Saturday, June 29, 2013
Journey - Infinity
Earlier this year (January 20th), Journey celebrated the thirty-fifth anniversary of Infinity, their fourth studio album and the first with Steve Perry as lead singer. This 1978 release charted at number 37 in Sweden, number 24 in Canada and number 21 on the US Billboard Hot 200. It was also the first album by the band to go multi-Platinum here in the US.
Side one opens with “Lights”, the third single from the album; it charted at number 68 on the US Billboard Hot 100. This ballad, which pays tribute to the band’s home of San Francisco, opens with a gentle guitar solo from Neal Schon. This is one of those classic rock songs that played a lot on the album-oriented stations when I was a teen, one that everyone enjoyed singing along to whenever it came on. I know I would try to harmonize with the band, especially on the chorus.
On “Feeling That Way”, keyboardist and former lead singer Gregg Rolie assists Perry by singing the first verse. As the second single, it stalled at number 83 on the US Billboard Hot 100.
Rolie also assists on the lead vocals for “Anytime”, the B-side to the second single. That acapella opening pulls the listener right in. The first three songs on this album made for a strong rock-block on the AOR station I listened to from Buffalo; it was easy for the disc jockeys in those non-digital days to put on the first side of the album and let the three play together.
“La Do Da” opens with a heavier rock opening, harkening back to the band’s roots. Aynsley Dunbar’s drumming really thunders, and I like Rolie’s rollicking piano playing too. This album would be the last for Dunbar with the band.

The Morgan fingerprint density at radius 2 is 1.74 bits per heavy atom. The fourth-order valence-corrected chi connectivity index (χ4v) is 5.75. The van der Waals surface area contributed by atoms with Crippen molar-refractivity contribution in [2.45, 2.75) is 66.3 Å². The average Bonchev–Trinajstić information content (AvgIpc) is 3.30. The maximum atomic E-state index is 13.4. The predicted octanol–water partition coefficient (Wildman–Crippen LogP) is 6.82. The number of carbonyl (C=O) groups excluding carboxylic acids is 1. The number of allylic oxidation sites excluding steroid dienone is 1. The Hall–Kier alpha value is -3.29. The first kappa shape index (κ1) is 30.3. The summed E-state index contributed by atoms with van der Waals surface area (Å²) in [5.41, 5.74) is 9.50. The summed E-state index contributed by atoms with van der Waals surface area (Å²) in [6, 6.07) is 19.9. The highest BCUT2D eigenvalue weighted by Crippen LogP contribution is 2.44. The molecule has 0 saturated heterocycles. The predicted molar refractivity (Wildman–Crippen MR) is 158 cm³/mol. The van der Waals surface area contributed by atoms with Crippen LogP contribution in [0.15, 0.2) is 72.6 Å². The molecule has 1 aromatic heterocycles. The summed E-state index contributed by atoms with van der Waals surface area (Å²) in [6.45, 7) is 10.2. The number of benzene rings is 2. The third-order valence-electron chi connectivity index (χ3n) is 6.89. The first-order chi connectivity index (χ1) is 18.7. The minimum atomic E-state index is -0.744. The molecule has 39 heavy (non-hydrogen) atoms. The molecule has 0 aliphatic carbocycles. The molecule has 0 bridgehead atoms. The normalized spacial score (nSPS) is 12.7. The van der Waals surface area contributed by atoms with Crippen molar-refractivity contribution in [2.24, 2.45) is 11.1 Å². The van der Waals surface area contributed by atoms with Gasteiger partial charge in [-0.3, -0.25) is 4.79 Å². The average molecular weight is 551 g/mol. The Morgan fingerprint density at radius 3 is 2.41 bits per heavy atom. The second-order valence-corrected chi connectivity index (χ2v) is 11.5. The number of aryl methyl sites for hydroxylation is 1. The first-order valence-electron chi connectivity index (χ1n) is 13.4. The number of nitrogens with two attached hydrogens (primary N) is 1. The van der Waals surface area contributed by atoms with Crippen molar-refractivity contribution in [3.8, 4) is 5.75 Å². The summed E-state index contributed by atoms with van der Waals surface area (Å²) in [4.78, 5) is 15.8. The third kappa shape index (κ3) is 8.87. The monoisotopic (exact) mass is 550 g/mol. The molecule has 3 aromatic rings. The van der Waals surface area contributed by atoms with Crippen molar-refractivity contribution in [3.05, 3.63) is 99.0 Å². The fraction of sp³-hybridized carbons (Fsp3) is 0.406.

“Patiently” tells of the sadness a performer on the road feels when being away from his home and family for so long. However, the adoration of the fans helps to fill that emptiness a bit. I like how the song changes up the rhythms from a softer ballad at the start to a bold rocker at the end.
Side two rolls in with “Wheel in the Sky”. As the first single, it peaked at number 57 on the US Billboard Hot 100 and number 45 in Canada. The guitars from Schon and bassist Ross Valory play well off one another on this rocker about moving forward and keeping an eye on the finish line. It is one of those songs that insist that you turn up the volume when it comes on. I know when I do I am swept away by it completely.
“Somethin’ to Hide” takes things down a bit to a mellower mid-tempo as a man suspects that his lady is keeping secrets.
Schon breaks out the acoustic guitar for “Winds of March”; it works very well with Rolie’s piano for a lovely musical foundation. Midway, the tempo shifts for a heavier rocking jam. Rolie switches over to the organ for that while Schon scorches on the electric guitar.
The B-side to the first single was “Can Do”. I remember this rocker was one of those deep tracks that also got a lot of airplay on the mainstream rock station. The chorus is catchy and the band really let’s loose on the whole song.
The closing track “Opened the Door” was also the B-side to the third single.
Infinity really helped launch Journey into a larger fan following. Looking at the chart history on the singles, I am rather surprised at the numbers. Because I heard a lot of the album during the final years of the 70’s and the early 80’s, I assumed that the hits did much better than the actually had.
I never owned a copy on vinyl (my older brother did though). In 2011, I added it to my digital music library so that I could re-visit it over and over again.
For more Journey album reviews, please check out the following links:
- For 1980’s Departure, click here.
- For 1981’s Escape, click here.
- For 1982’s Frontiers, click here.